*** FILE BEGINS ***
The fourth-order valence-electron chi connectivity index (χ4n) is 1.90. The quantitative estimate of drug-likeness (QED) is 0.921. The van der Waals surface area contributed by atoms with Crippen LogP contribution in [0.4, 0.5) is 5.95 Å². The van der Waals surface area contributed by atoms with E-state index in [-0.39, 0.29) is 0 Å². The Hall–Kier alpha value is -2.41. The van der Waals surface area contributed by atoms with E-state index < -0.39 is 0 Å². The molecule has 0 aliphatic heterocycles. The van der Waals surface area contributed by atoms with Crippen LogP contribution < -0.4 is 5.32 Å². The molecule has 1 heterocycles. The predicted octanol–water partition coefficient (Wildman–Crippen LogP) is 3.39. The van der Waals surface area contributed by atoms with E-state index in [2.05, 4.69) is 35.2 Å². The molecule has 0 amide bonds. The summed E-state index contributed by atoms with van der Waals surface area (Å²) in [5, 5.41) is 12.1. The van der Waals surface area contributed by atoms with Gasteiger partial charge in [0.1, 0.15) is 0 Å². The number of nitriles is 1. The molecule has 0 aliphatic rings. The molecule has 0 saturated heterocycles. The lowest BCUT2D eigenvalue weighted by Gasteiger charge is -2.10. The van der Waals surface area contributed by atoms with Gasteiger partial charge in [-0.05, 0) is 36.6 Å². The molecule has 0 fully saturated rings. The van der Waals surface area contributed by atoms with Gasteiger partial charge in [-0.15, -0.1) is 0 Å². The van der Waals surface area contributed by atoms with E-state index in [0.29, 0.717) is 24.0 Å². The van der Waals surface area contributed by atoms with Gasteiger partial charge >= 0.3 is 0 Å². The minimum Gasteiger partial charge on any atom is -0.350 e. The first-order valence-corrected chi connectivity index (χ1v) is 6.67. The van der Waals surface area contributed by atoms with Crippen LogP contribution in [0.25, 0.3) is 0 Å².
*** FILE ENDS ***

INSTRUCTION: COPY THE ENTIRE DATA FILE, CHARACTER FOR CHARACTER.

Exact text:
The fourth-order valence-electron chi connectivity index (χ4n) is 1.90. The quantitative estimate of drug-likeness (QED) is 0.921. The van der Waals surface area contributed by atoms with Crippen LogP contribution in [0.4, 0.5) is 5.95 Å². The van der Waals surface area contributed by atoms with E-state index in [-0.39, 0.29) is 0 Å². The Hall–Kier alpha value is -2.41. The van der Waals surface area contributed by atoms with E-state index < -0.39 is 0 Å². The molecule has 0 aliphatic heterocycles. The van der Waals surface area contributed by atoms with Crippen LogP contribution < -0.4 is 5.32 Å². The molecule has 1 heterocycles. The predicted octanol–water partition coefficient (Wildman–Crippen LogP) is 3.39. The van der Waals surface area contributed by atoms with E-state index in [2.05, 4.69) is 35.2 Å². The molecule has 0 amide bonds. The summed E-state index contributed by atoms with van der Waals surface area (Å²) in [5, 5.41) is 12.1. The van der Waals surface area contributed by atoms with Gasteiger partial charge in [0.1, 0.15) is 0 Å². The number of nitriles is 1. The molecule has 0 aliphatic rings. The molecule has 0 saturated heterocycles. The lowest BCUT2D eigenvalue weighted by Gasteiger charge is -2.10. The van der Waals surface area contributed by atoms with Gasteiger partial charge in [-0.05, 0) is 36.6 Å². The molecule has 0 fully saturated rings. The van der Waals surface area contributed by atoms with Gasteiger partial charge in [-0.15, -0.1) is 0 Å². The van der Waals surface area contributed by atoms with E-state index in [0.29, 0.717) is 24.0 Å². The van der Waals surface area contributed by atoms with Gasteiger partial charge >= 0.3 is 0 Å². The minimum Gasteiger partial charge on any atom is -0.350 e. The first-order valence-corrected chi connectivity index (χ1v) is 6.67. The van der Waals surface area contributed by atoms with Crippen LogP contribution in [0.25, 0.3) is 0 Å².